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The deposition of organic carbon–rich sediments during the Late Cretaceous in northern South America was controlled by global and local oceanographic, climatic, and tectonic variables. Key in establishing “source rock” depositional systems across the region were eustatic sea-level rise, warming global sea-surface temperatures, the formation of low-latitude saline bottom waters, and a relatively constant supply of fine-grained hemipelagic sediment (mostly derived from the south and east). Specific paleobathymetric conditions enhanced the development of stagnant water masses from the proto-Caribbean plate to Suriname. Organic-matter preservation was aided by the presence of these water masses across the region. Primary productivity was elevated above “normal” marine levels only in the protocentral Caribbean and along the ancestral Costa Rica/Panama island arc, or during seasonal upwelling in northern South America.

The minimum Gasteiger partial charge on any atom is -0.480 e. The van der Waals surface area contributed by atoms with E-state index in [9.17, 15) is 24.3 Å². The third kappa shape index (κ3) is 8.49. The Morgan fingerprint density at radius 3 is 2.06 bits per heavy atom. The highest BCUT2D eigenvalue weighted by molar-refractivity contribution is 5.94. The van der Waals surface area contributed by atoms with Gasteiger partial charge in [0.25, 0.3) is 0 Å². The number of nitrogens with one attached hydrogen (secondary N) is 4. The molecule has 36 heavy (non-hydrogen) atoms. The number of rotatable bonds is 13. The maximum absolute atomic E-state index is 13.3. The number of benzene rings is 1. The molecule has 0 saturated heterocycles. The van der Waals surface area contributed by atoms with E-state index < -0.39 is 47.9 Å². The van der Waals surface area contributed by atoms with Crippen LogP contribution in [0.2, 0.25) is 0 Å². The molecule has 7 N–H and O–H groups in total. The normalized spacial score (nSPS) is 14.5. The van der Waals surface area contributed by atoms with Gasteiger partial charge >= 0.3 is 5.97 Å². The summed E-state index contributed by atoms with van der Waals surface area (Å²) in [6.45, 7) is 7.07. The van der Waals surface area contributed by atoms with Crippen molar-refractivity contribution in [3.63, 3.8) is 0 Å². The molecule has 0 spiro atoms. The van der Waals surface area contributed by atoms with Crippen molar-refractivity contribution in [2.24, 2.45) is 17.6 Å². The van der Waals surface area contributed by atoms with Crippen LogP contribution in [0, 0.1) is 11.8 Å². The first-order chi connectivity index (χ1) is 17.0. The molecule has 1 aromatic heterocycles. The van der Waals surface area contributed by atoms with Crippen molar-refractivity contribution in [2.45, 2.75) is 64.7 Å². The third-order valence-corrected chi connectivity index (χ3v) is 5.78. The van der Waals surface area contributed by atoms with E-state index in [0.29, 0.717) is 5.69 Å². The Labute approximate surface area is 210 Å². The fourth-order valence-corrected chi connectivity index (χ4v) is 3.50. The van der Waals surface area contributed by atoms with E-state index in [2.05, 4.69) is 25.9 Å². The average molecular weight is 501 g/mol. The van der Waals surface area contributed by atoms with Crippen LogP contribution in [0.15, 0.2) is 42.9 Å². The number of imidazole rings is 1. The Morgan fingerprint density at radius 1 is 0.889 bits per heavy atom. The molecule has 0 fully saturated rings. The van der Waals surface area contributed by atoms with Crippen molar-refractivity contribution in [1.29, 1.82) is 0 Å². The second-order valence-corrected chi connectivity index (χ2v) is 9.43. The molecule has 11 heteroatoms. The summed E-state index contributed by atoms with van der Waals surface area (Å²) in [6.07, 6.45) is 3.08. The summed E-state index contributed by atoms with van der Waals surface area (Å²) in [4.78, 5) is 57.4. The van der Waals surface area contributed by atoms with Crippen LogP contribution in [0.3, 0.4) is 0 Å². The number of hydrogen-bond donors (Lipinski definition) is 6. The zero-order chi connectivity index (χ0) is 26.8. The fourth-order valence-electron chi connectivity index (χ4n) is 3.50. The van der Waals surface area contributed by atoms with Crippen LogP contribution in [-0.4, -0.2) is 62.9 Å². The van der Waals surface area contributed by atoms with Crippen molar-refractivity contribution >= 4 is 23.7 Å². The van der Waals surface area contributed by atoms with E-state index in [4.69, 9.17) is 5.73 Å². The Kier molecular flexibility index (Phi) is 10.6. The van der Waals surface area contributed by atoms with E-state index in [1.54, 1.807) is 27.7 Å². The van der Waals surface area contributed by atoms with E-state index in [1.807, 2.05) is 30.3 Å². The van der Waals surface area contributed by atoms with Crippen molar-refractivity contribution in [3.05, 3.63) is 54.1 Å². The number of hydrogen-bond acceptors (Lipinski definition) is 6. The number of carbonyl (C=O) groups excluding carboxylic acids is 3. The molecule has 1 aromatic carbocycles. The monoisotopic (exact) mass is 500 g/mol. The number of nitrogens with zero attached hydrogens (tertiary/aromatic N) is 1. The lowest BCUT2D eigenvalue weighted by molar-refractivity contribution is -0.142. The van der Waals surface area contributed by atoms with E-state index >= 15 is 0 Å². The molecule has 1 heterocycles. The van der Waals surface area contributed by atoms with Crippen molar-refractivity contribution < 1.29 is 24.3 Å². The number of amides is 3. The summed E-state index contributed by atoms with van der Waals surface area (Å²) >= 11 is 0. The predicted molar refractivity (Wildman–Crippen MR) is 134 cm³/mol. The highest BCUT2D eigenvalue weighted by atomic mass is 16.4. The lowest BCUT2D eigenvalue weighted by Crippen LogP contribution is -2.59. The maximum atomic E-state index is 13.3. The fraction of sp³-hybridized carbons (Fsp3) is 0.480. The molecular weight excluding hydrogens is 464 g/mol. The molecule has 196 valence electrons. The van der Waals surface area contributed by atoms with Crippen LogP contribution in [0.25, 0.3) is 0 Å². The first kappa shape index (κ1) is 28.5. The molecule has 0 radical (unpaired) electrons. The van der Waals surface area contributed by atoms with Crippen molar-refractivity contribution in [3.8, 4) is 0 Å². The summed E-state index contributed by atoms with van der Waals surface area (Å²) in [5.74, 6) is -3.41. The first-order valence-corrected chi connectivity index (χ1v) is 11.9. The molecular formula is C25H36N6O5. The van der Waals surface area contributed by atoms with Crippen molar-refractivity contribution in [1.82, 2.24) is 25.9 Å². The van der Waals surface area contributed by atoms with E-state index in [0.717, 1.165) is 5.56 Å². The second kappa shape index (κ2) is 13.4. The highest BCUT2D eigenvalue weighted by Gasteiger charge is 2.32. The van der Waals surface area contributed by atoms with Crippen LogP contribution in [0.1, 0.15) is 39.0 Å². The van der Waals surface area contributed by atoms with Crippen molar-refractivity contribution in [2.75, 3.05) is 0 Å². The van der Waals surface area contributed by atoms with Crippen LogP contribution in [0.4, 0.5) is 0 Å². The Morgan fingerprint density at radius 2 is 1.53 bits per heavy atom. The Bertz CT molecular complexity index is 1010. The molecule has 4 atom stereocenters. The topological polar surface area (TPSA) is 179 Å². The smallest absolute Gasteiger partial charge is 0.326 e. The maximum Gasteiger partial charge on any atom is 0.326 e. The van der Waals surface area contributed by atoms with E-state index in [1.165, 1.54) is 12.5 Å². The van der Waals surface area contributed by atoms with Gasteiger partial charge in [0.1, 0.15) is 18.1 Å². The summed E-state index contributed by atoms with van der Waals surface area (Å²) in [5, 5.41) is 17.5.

Cooler, wetter climatic conditions that began in the late Santonian also were modified by regional and local variables. The development of new intermediate/bottom-water masses, increased polar heat transport caused by improved deep-ocean circulation, and fluctuations in volcanogenic CO2 provided a background effect for local variables such as bathymetry and topography. The development of oxygenated high-latitude water masses provided a means for ventilation of stagnant, low-oxygen bottom waters across northern South America and the central Caribbean. Stronger seasonal upwelling (increased wind stress caused by better polar heat transport, and northward movement of the South American Plate into the zone of northward Ekman transport), more frequent fluvial outflow and deltaic deposition, and the submergence of key paleobathymetric barriers aided ventilation and subsequently diminished organic-matter preservation. Most of these variables had a positive impact on primary productivity and caused rapid changes in the diversity of planktonic foraminifera through the end of the Cretaceous.

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